Freed hockey coach-sex offender James can meet victims

The parole board has altered conditions of release imposed on a freed hockey coach who committed hundreds of sexual assaults on young players. The change, made in a decision June 21, 2018, would permit Graham James to meet face to face with his victims or their families, if they choose, as part of a restorative opportunities program. The meetings are arranged and closely monitored by a facilitator. The parole board decision (read a written record of it, after the jump) also reveals how James has fared in the community since he was granted full parole in September 2016.

The decision to modify the release provision forbidding James from having any contact with his victims or their families is being made because Corrections Canada recommends it “in the event that the victims would like to take part in a process involving the CSC’s Restorative Opportunities Program.” There’s no information in the written record of the parole decision indicating whether victims or families have asked for face to face meetings with James or for the opportunity to correspond with him. The parole board agreed to modify James’ parole to permit his possible participation in the program. (Global News reports that Theo Fleury, one of James victims, wants to meet with him face to face as part of a documentary he’s involved in producing.)

“The Board is at the opinion that this modification will not increase the risk you present while under surveillance in the community,” the written record of the parole board decision states. “You do have to understand that your victims have the right to a peaceful life without any stress of attempts on your part to contact them.” The document notes there’s no indication that James has ever breached the rule that forbid him from contacting victims.

In some cases, victims or families arrange to meet criminals for their own personal reasons that transcend any notion of forgiveness or restorative justice. An Ontario woman, Carolyn Solomon, met her son’s killer face to face because she hoped it would allow her to “take the power back.” (Hear an interview with her in Episode 8 of the Cancrime podcast).

James was a successful coach in the Western Hockey League in Manitoba, Saskatchewan and Alberta. Among his victims were Theo Fleury and Sheldon Kennedy, who went on to careers in the National Hockey League. James was first convicted in 1997 in Calgary, after pleading guilty to abusing players. He also has a conviction from an incident in 1971 involving a 14-year-old boy. James is a hepephile – an offender who is attracted to pubescent boys and young men. He used his position as a respected and admired coach to find victims and to try to ensure their silence. Some of the boys and young men were abused by James hundreds of times. He served two penitentiary sentences for his crimes. He was released on day parole in January 2016, permitting him to completed his seven-year sentence in the community. He was set free in Quebec.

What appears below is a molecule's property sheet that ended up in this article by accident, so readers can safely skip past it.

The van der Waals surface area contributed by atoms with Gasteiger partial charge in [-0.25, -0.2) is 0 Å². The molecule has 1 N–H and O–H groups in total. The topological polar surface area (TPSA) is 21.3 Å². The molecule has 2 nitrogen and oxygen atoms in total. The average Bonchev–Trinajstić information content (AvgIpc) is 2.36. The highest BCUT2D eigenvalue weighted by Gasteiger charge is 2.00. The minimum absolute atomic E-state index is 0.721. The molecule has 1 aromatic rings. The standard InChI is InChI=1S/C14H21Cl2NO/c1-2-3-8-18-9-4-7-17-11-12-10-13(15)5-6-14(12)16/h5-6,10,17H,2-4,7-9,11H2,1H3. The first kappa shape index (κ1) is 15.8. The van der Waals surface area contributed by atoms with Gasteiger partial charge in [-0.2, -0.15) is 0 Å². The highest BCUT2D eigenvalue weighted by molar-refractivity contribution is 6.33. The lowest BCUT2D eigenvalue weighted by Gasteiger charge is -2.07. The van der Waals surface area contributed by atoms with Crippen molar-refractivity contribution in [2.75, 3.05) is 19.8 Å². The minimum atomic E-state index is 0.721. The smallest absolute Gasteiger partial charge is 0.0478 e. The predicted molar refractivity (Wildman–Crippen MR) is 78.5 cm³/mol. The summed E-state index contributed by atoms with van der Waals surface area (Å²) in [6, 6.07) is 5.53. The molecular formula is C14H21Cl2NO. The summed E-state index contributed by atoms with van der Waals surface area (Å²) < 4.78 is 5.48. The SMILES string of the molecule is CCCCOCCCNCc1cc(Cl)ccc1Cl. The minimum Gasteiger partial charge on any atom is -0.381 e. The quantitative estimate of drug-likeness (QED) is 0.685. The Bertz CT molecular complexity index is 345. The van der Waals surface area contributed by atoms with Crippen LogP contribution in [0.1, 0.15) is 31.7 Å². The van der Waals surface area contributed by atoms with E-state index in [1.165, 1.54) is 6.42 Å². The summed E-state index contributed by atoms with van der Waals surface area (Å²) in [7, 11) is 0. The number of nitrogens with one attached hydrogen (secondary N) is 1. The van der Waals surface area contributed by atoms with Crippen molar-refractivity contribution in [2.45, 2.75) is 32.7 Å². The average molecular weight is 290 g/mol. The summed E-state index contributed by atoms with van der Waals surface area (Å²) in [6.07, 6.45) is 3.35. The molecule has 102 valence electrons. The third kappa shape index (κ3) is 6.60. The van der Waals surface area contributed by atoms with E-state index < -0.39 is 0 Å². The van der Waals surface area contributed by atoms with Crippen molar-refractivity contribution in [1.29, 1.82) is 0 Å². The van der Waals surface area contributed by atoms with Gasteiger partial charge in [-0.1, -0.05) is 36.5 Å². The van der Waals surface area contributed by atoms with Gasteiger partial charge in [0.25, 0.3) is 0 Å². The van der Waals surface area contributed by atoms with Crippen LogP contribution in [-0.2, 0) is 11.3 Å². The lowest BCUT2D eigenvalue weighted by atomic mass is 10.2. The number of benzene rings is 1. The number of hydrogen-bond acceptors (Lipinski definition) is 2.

In the latest decision, the parole board says James has “demonstrated highly satisfactory level of autonomy and stability since your return in the community. You are responding well to a supervision framework and have proven that you are capable of complying with guidelines within the community.”

In a 2016 document, the parole board noted that James admitted to a psychologist that he was still attracted to adolescent males and young men between ages 15 and 25. Assessments concluded he also showed “fetishist (feet) and voyeuristic preferences.”

The written record of the June 2018 parole board decision:

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